I must've missed where he claimed that he didn't do those things? Their specific methods were always suggested to be something "like x" rather than exactly like it.

Further, he didn't need a method that worked at identifying all people (as tripped up 90% of people in the linked explanation), just this particular one.

I run a forum and often try to identify/discourage PITAs. Sometimes just tracing an IP reveals nothing but the ISP and location/exchange, sure, but other times it'll give me an employer and so on. Trace an IP, get something like accessplus.weblink.telstra.net, recognise your pal's Access Plus business name and you're on your way.

Revealing the method goes some way towards informing future trolls of tricks available to them.

To me, it seemed that the mysterious method referenced was half about luring the troll away from Twitter/etc to a place where they could directly record the IP address. The rest came from there.

Picking out something like this to discredit the entire account is very rough, IMO, and I flagged this story FWIW.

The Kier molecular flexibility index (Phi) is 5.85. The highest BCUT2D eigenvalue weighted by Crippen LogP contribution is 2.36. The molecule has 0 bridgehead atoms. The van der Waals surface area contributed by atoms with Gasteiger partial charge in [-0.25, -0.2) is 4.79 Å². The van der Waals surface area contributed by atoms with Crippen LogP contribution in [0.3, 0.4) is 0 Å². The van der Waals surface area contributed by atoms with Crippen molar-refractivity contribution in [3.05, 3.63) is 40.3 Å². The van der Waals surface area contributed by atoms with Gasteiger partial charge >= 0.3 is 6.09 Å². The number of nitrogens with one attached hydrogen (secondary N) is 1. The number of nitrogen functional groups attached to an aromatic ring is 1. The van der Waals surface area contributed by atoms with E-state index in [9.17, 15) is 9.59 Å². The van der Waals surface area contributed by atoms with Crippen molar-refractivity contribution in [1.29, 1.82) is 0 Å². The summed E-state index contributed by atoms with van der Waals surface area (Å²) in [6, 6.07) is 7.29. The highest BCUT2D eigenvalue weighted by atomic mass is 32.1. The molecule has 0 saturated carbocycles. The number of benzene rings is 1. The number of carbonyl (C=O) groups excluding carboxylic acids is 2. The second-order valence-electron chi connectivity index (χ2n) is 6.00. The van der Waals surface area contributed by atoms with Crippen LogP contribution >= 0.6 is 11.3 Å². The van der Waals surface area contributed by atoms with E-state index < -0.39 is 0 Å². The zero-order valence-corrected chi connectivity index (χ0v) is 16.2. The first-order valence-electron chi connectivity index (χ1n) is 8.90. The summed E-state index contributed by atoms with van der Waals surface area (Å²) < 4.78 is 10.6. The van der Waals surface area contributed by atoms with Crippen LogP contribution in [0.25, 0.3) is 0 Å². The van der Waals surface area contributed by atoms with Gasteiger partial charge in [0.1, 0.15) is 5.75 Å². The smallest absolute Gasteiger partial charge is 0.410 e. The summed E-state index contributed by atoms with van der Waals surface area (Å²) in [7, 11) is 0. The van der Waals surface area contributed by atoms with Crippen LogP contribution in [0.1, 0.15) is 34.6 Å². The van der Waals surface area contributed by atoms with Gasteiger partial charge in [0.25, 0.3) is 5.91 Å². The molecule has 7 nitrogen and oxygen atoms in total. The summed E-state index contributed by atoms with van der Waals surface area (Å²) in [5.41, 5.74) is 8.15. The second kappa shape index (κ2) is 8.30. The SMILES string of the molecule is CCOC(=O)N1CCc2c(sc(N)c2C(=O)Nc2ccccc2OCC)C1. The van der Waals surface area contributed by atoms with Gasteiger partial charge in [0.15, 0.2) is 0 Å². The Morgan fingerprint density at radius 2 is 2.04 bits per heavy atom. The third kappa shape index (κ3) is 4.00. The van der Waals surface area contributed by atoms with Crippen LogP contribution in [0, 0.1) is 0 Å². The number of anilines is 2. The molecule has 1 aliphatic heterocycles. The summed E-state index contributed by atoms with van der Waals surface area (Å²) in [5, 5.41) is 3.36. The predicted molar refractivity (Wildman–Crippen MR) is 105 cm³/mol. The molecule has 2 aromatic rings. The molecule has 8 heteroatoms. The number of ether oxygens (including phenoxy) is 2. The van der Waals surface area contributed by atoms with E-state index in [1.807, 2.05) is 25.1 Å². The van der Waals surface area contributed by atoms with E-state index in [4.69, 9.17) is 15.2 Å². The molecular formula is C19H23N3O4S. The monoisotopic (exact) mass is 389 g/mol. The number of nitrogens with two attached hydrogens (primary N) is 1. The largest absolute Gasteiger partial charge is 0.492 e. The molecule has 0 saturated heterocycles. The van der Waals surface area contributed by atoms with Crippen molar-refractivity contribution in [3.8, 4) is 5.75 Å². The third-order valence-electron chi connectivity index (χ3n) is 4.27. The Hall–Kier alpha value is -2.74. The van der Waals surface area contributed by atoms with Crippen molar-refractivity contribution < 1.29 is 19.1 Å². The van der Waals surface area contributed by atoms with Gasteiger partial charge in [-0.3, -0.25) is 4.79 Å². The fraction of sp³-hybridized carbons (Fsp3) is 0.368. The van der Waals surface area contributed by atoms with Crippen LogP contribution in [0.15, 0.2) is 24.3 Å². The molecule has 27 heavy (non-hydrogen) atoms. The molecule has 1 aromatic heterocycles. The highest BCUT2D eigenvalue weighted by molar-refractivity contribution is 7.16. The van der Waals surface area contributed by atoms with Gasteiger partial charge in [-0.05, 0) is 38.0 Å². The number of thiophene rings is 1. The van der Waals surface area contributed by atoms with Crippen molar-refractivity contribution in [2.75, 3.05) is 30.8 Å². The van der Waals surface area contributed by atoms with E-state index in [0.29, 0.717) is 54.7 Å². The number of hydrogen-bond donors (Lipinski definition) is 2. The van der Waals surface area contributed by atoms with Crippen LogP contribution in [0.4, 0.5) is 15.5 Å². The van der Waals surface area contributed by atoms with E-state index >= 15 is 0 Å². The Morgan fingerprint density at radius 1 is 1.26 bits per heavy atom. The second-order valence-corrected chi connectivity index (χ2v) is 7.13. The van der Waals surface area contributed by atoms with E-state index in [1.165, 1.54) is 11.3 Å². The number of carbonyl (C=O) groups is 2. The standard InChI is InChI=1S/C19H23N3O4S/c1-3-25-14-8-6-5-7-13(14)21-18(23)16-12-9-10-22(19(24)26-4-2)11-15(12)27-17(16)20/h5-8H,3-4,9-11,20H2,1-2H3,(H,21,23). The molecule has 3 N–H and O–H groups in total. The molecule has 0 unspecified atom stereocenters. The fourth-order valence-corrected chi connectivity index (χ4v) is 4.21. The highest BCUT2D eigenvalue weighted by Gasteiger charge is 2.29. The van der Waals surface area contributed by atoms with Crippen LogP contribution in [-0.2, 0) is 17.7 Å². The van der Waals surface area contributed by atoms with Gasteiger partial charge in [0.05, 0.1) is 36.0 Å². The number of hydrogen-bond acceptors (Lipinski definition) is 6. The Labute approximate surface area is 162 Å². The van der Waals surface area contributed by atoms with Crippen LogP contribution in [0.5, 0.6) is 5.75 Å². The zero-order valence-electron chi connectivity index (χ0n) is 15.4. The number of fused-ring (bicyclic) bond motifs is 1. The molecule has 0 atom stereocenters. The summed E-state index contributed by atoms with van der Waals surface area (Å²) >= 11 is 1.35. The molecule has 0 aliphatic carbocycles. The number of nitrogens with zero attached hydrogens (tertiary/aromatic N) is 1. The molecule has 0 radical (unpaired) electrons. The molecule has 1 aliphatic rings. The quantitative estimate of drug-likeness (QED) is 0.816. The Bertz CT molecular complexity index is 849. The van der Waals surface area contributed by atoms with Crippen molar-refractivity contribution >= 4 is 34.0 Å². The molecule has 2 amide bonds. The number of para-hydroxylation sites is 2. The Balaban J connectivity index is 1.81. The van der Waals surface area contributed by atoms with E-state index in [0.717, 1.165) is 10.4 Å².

He said it was his friend's house, not a workplace, so your theory is pretty weak.

He didn't say his IT wizard did something "like" geolocating the ISP, he said it was "almost identical" to geolocating the ISP.

Furthermore if there were some magical additional steps or wonderous circumstance that did bridge the gap between ISP-level geolocation and personal home address, he has absolutely no reason not to spell them out.

Unless he's lying.

You know, what's really fascinating about this whole thing is not why this guy would fabricate a dramatic story about him confronting a troll. That's easy to understand. It's why some people have such a powerful need to believe it. So much that they bend over backwards to find some exotic explanation around all the holes, rather than seeing them for what they are.

People run businesses from home. I outlined a reason someone wouldn't spell out specific details and others have written more too.

Will leave you to it, I think.

This is more of an aside than a comment specific to the article.

Over the past year I've felt that the term "troll" is increasingly being confused with what would have been called "griefing" back in my gaming days. My early encounters with trolling were that it was your fairly basic ribbing of friends, nothing particularly malicious. Nowadays, anything and everything seems to be labelled as trolling when I feel that the circumstances with malicious intent would be better labelled as griefing. Not only do I think griefing is a more apt description for the behaviour being associated with trolling, I think it allows for a distinction between harmless fun and out-to-cause-harm when describing activity on the internet.